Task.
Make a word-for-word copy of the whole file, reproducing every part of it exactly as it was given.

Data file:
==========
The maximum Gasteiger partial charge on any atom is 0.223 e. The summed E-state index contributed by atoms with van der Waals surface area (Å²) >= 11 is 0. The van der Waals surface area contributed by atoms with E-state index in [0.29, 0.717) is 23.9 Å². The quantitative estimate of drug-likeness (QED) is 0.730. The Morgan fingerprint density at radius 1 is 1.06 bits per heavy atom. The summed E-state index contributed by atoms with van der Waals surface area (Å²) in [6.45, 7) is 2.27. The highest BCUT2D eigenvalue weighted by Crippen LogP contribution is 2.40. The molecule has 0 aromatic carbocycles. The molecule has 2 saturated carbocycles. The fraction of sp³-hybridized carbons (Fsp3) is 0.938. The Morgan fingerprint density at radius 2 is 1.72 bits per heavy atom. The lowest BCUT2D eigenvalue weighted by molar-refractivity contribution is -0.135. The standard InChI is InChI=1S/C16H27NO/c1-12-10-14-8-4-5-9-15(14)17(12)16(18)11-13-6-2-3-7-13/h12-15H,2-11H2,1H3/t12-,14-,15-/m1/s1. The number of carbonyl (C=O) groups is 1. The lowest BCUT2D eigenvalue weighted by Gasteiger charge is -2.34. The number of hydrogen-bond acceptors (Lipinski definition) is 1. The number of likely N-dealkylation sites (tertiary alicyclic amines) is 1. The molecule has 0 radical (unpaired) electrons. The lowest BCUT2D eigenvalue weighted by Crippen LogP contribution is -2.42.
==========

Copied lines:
The maximum Gasteiger partial charge on any atom is 0.223 e. The summed E-state index contributed by atoms with van der Waals surface area (Å²) >= 11 is 0. The van der Waals surface area contributed by atoms with E-state index in [0.29, 0.717) is 23.9 Å². The quantitative estimate of drug-likeness (QED) is 0.730. The Morgan fingerprint density at radius 1 is 1.06 bits per heavy atom. The summed E-state index contributed by atoms with van der Waals surface area (Å²) in [6.45, 7) is 2.27. The highest BCUT2D eigenvalue weighted by Crippen LogP contribution is 2.40. The molecule has 0 aromatic carbocycles. The molecule has 2 saturated carbocycles. The fraction of sp³-hybridized carbons (Fsp3) is 0.938. The Morgan fingerprint density at radius 2 is 1.72 bits per heavy atom. The lowest BCUT2D eigenvalue weighted by molar-refractivity contribution is -0.135. The standard InChI is InChI=1S/C16H27NO/c1-12-10-14-8-4-5-9-15(14)17(12)16(18)11-13-6-2-3-7-13/h12-15H,2-11H2,1H3/t12-,14-,15-/m1/s1. The number of carbonyl (C=O) groups is 1. The lowest BCUT2D eigenvalue weighted by Gasteiger charge is -2.34. The number of hydrogen-bond acceptors (Lipinski definition) is 1. The number of likely N-dealkylation sites (tertiary alicyclic amines) is 1. The molecule has 0 radical (unpaired) electrons. The lowest BCUT2D eigenvalue weighted by Crippen LogP contribution is -2.42.